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Contents | 1. Essence | 2. Aproaches | 3. Process | 4. Measuring outcomes | 5. Paradoxes
6. Examples | 7. Jargon | 8. Checklist | 9. Practice tips | 10. Resources


9. Practice tips

A. Thinking about

B. Framing an

C. Evaluation
     report outline

D. Model of service
E. Community

F. Peer review
G. Focus groups
H. Telling stories
I. Staff time use
J. Questionnaires


G. Focus groups

Focus groups are likely to be a strategy in evaluating many larger projects. This tool provides tips for using focus groups effectively.

A focus group is another name for a group interview or group discussion where the focus is on a particular issue of interest.

Focus groups usually have 6 to 10 people who discuss a topic (with a facilitator who is often called a moderator).

Focus groups explores issues. (If one is interested in how many people have a particular view about an issue a survey is the appropriate tool.)

Focus groups can range from the very informal to the very formal.

  • A group of parents may meet after school with a staff member to explore an issue at the school. The staff member facilitates and takes notes.
  • A group of clients are invited to come to a meeting to explore how a service can be improved. An independent facilitator runs the meeting and takes notes of issues emerging.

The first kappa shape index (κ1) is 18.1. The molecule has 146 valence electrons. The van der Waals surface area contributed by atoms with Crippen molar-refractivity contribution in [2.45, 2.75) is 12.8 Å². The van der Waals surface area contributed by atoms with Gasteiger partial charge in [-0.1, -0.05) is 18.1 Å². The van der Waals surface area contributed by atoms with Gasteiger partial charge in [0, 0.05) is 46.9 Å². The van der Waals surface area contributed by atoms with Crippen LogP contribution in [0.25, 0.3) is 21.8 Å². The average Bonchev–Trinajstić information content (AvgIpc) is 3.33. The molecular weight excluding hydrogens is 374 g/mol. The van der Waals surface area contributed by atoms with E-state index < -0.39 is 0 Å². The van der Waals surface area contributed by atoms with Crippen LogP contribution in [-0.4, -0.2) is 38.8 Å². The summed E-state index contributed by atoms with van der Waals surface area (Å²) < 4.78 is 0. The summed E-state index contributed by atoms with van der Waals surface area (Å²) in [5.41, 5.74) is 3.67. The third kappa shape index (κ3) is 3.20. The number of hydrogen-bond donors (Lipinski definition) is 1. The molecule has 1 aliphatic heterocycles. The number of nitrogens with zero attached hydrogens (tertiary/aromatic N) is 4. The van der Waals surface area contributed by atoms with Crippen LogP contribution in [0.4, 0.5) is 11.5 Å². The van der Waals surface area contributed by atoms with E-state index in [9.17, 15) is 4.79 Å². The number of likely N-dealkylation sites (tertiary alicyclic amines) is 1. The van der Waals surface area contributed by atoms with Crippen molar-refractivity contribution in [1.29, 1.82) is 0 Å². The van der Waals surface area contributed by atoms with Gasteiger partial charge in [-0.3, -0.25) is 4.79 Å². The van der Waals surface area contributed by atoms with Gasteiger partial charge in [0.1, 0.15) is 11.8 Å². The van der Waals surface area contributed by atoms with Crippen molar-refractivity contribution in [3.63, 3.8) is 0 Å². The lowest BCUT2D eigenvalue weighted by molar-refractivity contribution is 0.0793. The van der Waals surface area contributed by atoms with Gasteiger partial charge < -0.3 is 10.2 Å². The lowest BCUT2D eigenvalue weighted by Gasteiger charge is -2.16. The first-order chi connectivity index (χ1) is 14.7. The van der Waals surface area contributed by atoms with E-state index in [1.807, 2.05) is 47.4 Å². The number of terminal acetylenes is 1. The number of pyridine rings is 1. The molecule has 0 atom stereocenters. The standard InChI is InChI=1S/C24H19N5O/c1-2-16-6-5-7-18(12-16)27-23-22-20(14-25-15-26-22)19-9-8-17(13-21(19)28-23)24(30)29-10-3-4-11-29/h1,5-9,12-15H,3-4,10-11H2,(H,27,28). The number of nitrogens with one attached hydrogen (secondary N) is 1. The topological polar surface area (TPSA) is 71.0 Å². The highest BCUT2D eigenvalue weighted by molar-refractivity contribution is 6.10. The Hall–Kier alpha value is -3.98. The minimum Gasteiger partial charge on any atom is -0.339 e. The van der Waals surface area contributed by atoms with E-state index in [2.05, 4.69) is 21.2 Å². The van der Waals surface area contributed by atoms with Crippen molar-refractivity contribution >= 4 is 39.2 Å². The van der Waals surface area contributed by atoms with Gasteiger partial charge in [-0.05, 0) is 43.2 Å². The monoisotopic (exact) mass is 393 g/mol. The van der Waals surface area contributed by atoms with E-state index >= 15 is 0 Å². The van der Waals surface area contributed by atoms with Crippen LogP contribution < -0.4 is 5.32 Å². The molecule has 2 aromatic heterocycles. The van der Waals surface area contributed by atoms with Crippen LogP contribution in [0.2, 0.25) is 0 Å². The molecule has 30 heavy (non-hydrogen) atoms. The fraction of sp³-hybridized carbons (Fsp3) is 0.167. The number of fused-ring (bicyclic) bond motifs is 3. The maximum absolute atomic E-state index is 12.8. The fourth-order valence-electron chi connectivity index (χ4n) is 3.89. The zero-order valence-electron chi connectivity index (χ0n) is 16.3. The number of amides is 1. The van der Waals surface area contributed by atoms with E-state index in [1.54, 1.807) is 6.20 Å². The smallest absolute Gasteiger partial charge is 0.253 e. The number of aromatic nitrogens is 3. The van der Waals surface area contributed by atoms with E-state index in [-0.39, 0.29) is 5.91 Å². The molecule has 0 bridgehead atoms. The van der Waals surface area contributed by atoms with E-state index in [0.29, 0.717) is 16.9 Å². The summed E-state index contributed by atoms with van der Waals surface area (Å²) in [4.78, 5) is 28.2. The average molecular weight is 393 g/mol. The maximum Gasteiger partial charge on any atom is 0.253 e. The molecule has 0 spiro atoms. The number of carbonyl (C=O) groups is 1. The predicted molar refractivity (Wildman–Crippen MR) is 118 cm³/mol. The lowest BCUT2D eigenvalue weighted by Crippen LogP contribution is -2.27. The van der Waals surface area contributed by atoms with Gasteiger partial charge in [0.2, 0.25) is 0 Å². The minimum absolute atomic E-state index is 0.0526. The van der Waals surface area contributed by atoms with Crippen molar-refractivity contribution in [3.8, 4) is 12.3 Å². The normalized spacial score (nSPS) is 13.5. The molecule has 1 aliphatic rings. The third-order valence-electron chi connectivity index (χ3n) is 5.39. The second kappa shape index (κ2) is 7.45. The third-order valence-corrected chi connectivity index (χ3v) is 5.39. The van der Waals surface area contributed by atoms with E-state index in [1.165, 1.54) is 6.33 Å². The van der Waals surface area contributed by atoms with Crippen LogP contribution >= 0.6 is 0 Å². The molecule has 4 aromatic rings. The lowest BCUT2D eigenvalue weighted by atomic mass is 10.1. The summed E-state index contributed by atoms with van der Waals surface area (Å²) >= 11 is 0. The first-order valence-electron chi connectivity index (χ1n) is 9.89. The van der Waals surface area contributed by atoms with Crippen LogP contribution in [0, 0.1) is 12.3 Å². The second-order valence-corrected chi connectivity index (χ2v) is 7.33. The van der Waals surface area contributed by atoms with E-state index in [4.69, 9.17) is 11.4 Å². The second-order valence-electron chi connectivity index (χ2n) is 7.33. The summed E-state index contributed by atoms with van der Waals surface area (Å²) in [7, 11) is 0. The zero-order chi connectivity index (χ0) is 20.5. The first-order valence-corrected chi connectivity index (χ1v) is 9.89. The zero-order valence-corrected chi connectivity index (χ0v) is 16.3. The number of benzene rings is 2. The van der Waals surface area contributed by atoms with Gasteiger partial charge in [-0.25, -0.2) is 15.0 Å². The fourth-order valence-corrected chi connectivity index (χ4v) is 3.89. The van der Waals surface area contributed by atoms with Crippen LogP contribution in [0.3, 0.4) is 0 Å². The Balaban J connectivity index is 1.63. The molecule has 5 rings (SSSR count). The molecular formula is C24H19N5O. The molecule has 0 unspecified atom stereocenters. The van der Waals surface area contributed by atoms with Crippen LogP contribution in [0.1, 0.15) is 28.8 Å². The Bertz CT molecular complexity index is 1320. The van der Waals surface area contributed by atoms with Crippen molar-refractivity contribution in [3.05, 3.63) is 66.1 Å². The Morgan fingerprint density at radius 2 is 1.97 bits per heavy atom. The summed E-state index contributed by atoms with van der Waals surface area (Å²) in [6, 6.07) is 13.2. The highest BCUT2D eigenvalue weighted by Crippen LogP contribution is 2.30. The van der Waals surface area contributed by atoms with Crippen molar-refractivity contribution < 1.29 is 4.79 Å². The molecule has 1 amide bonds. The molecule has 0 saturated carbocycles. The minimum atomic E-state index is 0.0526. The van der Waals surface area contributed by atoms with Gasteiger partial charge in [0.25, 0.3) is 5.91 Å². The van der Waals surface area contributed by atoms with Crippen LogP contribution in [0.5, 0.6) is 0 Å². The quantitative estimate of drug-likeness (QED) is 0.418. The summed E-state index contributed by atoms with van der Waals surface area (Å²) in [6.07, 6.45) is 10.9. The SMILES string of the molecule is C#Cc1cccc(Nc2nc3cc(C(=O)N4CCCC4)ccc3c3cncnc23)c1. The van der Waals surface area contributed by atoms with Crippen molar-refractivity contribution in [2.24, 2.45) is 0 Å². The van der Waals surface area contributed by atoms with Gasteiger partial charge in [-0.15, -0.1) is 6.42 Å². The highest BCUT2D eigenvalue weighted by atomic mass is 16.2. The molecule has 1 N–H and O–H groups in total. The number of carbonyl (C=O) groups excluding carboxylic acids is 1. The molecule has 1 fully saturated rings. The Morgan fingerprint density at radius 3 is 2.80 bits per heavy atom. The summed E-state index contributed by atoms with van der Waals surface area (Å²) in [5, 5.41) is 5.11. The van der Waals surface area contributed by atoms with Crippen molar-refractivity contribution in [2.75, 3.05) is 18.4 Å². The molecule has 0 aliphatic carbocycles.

• A group of older unemployed people are brought together to explore the unemployment for older people. They are paid for their time. An independent facilitator runs the meeting. A scribe records the discussion. The meeting is recorded and transcripts are made an analysed.

In informal focus groups the key ideas to emerge might be noted by the facilitator (but there might not be a formal report).

In more formal focus groups the conversation may be recorded, transcripts made and analysed; and a detailed report written.

Informal focus groups are common in community organisations undertaking planning and evaluation of services and projects.

The focus group

Key questions to consider in planning a focus group:

  • What is the purpose of the group?
  • What are issues to be explored?
  • What are the questions that will be asked in the group?
  • Who will attend?
  • Where will the meeting be held?
  • Who will facilitate?
  • How will ideas and issues emerging be recorded?
  • How will the discussion be analysed?
  • What kind of report is required? How will it be used?

Tips and skills

Some tips:

  • Get an external facilitator where you are asking clients or staff questions about the quality of services
  • Ask open ended questions.
  • Avoid dichotomous questions

Skills: see Facilitation


Some useful books are:

Focus Groups : A Practical Guide for Applied Research: Third Edition
Richard A Krueger, Mary Anne Casey
2000 Sage Publications

Doing Focus Group
The Sage Qualitative Research Kit
Rosaline Barbour

Sage 2007